If it was as simple as looking for the big three – M.S.G., aspartame, L-cystiene – the task of shopping for foods that don’t contain these synthetic glutamates would be pretty manageable.  Unfortunately, due to its ability to enhance the taste of foods, it has become a ubiquitous ingredient known by many different names.  Yeast extract, autolyzed yeast extract, glutamic acid, glutamate, anything that is “hydrolyzed”,  and sodium caseinate are only a few.

If you haven’t had any adverse reactions, you might be wondering how this affects you.  Well, according to some research, even though you are not having any immediate reactions, you may still be doing harm to your body that will show up later in life.  Manufacturers are getting increasingly creative about sneaking excitotoxins onto our grocery shelves.  We have a commitment to our customers here at the Oneota Community Co-op to try to keep M.S.G. out of the products we carry and off of our shelves.  We have a lot of products that are “clean.”   However, it is increasingly difficult to find clean processed products to substitute for the popular items we may be carrying that contain the occasional glutamate.

This is where you, the consumer, come into play.  Giving us your feedback with your food dollars and what products you are buying, you can affect what products we carry.  Furthermore, though we may have certain resources for obtaining this type of information, we can always use an extra set of hands and eyes.  We encourage you to ask questions, make suggestions, and pass on any food information to us that you think may be pertinent.  We can all make a difference.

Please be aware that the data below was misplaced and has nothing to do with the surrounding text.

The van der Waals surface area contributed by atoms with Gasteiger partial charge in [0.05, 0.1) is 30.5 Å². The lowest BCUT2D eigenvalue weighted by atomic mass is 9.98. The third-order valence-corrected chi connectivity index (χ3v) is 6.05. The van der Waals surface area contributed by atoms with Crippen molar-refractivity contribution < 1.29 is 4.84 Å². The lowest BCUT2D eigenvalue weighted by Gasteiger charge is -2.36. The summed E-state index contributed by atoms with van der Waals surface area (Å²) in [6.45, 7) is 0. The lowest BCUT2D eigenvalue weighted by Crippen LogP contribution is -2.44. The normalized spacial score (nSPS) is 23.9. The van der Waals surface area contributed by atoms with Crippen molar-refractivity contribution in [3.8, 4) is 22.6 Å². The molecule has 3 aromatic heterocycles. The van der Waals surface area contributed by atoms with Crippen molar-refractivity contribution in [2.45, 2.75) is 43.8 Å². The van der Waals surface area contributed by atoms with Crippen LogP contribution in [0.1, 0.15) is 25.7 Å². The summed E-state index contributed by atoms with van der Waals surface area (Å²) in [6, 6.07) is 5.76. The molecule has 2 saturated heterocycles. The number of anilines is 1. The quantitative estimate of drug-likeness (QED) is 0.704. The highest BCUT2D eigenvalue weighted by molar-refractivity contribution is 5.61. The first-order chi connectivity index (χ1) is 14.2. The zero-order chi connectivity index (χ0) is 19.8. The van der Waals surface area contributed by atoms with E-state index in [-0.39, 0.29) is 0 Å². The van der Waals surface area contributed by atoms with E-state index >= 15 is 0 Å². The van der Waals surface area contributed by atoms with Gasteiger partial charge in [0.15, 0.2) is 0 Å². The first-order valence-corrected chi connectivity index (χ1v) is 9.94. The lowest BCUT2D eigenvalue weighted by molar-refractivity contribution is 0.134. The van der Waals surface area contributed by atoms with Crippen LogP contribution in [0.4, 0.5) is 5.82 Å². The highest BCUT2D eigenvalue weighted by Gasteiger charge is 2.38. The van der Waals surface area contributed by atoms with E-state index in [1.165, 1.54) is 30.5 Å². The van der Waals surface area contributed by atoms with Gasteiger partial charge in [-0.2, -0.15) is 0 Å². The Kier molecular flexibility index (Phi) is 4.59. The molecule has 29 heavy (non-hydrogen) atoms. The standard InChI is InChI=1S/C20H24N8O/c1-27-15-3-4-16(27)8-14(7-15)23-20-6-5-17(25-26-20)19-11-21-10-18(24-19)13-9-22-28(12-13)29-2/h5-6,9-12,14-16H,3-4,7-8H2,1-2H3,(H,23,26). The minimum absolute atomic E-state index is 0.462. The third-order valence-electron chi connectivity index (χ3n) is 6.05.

Here is a partial list of manufacturers that try to keep excitotoxins out of their products:

Organic Sunshine Burgers • Applegate Meats • Snopac • San-J • Erewhon • Larabar • Green Mountain Gringo • Food Should Taste Good • Terra Farm • Nature’s Path • Barbara’s (select items) • Annie’s Naturals • Field Day • Probar • Ancient Harvest • Muir Glen • Drew’s • Enjoy Life • Simply Organic (Most) • Bob’s Redmill • Namaste • Pamela’s (some) • Jennie’s • Pacific (some) • Eden Organic • Earth’s Best • Sprout • Walnut Acres • Vilux • Mrs’ Clarks • Natural Value • Bionature • Monastero di Montebello • Vitaspelt • Westbrae • Crofter’s • Beeler’s

Single source and unprocessed products like virgin cuts of beef, pork, chicken, turkey, and seafood (all-meat products at the OCC do not have injected flavor salines), as well as honey, molasses, fruit and veggies, nuts, beans and grains.


The book, Battling the MSG Myth, will simplify your life by giving in- depth facts about these hidden substances and the common foods in which they are found. Find tips on label reading, shopping, and cooking. Enjoy good eating by learning how to avoid all the common foods and supplements that contain MSG, aspartame, L-cysteine, and sulfites. Learn how to substitute healthy alternative products that can be found in most supermarkets.
Places where MSG is often hidden

– Low fat and no fat milk products often contain milk solids that contain MSG and/or contain carrageenan, guar gum, and/or locust bean gum. Low fat and no fat versions of ice cream and cheese may not be as obvious as yogurt, milk, cream, cream cheese, cottage cheese, etc., but they are not exceptions.

– Protein powders and protein drinks contain glutamic acid, which, invariably, will be processed free glutamic acid (MSG). Individual amino acids are not always listed on labels of protein powders and drinks.